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Two Laurier professors receive prestigious Early Researcher Awards
Communications, Public Affairs & Marketing
Aug 24/10| For Immediate Release
Kevin Crowley, Director, Communications & Public Affairs
WATERLOO – Two professors in Wilfrid Laurier University’s Faculty of Science have been awarded prestigious Early Researcher Awards from Ontario’s Ministry of Research and Innovation.
Psychologist Nancy Kocovski and chemist Vladimir Kitaev have each been awarded $100,000 over a five-year term to facilitate their innovative research. Each professor will also receive a $50,000 matching award from Laurier.
The title of Kocovski’s research is “Mindfulness and Acceptance-Based Treatments for Social Anxiety: Mechanisms of Action.”
Social anxiety, Kocovski says, is experienced by people who are concerned about being judged by others. It goes well beyond shyness or fear of using the telephone. At extreme levels, it is diagnosed as social anxiety disorder. It can be extremely debilitating.
“My recent research has focused on the development and validation of mindfulness- and acceptance-based group therapy for social anxiety,” Kocovski says.
“It’s about being in the present moment and being willing to experience your anxiety in order to live your life.”
Another method of treating social anxiety disorder is cognitive behaviour therapy, “which is about changing your thoughts.” Kocovski is currently running a study comparing the two treatments.
“The aim of the proposed research is to identify how mindfulness approaches to treatment work in reducing levels of social anxiety, based on data from patients currently undergoing treatment, and also in laboratory studies with students and community volunteers,” she says.
The title of Kitaev's research project is "Nanostructured Materials for Advanced Optical Applications via Synthetic Control and Self-Assembly of Nanoscale Building Blocks."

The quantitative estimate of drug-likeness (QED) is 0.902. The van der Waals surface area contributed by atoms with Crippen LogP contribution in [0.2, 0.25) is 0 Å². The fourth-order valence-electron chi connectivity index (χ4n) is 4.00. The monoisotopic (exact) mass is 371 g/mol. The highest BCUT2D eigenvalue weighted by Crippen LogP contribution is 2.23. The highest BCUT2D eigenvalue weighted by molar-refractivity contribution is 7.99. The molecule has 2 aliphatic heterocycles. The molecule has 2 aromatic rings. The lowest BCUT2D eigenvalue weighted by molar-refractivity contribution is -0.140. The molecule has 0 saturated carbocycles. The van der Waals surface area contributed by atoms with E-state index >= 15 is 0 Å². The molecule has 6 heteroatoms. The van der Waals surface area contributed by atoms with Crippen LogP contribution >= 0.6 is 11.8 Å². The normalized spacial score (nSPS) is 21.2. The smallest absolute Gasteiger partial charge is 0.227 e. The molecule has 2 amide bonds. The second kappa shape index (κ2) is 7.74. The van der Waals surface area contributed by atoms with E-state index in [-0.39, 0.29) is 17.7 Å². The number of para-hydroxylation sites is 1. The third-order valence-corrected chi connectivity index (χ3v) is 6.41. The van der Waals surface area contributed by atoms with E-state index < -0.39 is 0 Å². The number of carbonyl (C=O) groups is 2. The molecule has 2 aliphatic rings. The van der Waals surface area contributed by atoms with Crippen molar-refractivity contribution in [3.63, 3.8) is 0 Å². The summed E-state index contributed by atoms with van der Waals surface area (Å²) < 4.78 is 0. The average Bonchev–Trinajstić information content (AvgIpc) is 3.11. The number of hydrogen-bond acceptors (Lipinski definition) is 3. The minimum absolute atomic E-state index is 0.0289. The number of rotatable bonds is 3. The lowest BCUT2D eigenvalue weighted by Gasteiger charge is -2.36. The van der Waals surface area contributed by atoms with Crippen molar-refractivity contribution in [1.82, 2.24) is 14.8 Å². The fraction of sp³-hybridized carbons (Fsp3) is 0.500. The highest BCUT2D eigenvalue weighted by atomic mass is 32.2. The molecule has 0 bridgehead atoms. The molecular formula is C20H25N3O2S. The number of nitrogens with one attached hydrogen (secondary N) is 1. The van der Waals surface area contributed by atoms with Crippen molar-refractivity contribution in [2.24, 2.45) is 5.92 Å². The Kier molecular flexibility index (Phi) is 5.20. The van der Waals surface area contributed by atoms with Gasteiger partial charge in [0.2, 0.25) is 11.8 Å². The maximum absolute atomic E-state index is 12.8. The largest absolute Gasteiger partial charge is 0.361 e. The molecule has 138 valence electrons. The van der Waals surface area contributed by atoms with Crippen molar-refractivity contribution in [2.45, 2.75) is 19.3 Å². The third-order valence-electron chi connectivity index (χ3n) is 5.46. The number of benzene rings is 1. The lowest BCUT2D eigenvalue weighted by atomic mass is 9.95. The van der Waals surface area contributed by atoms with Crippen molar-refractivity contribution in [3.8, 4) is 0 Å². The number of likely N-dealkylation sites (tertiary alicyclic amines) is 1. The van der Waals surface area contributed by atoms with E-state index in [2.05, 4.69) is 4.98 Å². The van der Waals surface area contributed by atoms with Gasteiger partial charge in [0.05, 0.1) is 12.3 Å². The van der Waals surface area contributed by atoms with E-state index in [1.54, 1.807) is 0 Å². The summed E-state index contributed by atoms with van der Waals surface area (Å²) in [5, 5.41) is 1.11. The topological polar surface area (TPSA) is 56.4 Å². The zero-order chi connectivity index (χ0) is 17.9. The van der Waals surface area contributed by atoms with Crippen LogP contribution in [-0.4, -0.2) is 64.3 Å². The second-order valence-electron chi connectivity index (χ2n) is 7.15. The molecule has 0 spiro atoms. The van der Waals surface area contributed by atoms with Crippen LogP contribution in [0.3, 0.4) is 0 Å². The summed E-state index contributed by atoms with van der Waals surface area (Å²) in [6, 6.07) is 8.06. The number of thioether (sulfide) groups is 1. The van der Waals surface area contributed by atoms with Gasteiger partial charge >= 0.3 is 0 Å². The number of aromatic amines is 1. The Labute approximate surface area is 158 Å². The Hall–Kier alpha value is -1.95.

Nanoparticles are extremely small — a nanometre is one billionth of a metre.
Kitaev and his students have produced several well-defined nanoshapes including cubic, decahedral (10-sided) and pentagonal rod silver particles. The importance of this is that "metals at nanoscale, with a uniform shape, have well-defined optical properties."
To visualize what this means, think of an opal. Gemstone opals contain spheres of silica, about 150 to 300 nanometres in diameter, organized in a tightly packed hexagonal or cubic lattice. These ordered spheres of silica produce the sparkling colours that make gemstone opals so beautiful. They do so by interfering and diffracting the light that passes through the opal's ordered microstructure.
Kitaev and his students aim to create something similar using their silver nanoparticles.
To demonstrate, he produces a vial half-filled with aqueous solution containing nanoscale particles of silver. If you look at direct sunlight through the vial, the liquid is reddish. If you look at reflected light through the vial, the light is greenish. You can control the colour by controlling the conditions of synthesis to produce all the colours of the rainbow. It will change colour in the presence of targeted chemicals.
These optical properties — Kitaev has coined the term "nanorainbows" — have great potential. Nanoscale metals could be used in optical sensors to, for example, "detect proteins, DNA or whatever you want by appropriate nanoparticle modifications.”
Kitaev's research has been funded by a Natural Sciences and Engineering Research Council Discovery Grant. In his case, discovering nanorainbows really was a discovery: "We left the solution on the windowsill and it became bicoloured. Then we had to find out why. After one year of research we were the first to report on silver decahedra. We became greatly fascinated by and involved in the beauty and science of metal nanoparticles.
“With this ERA funding, producing ordered materials for use in sensors and optical application becomes possible.”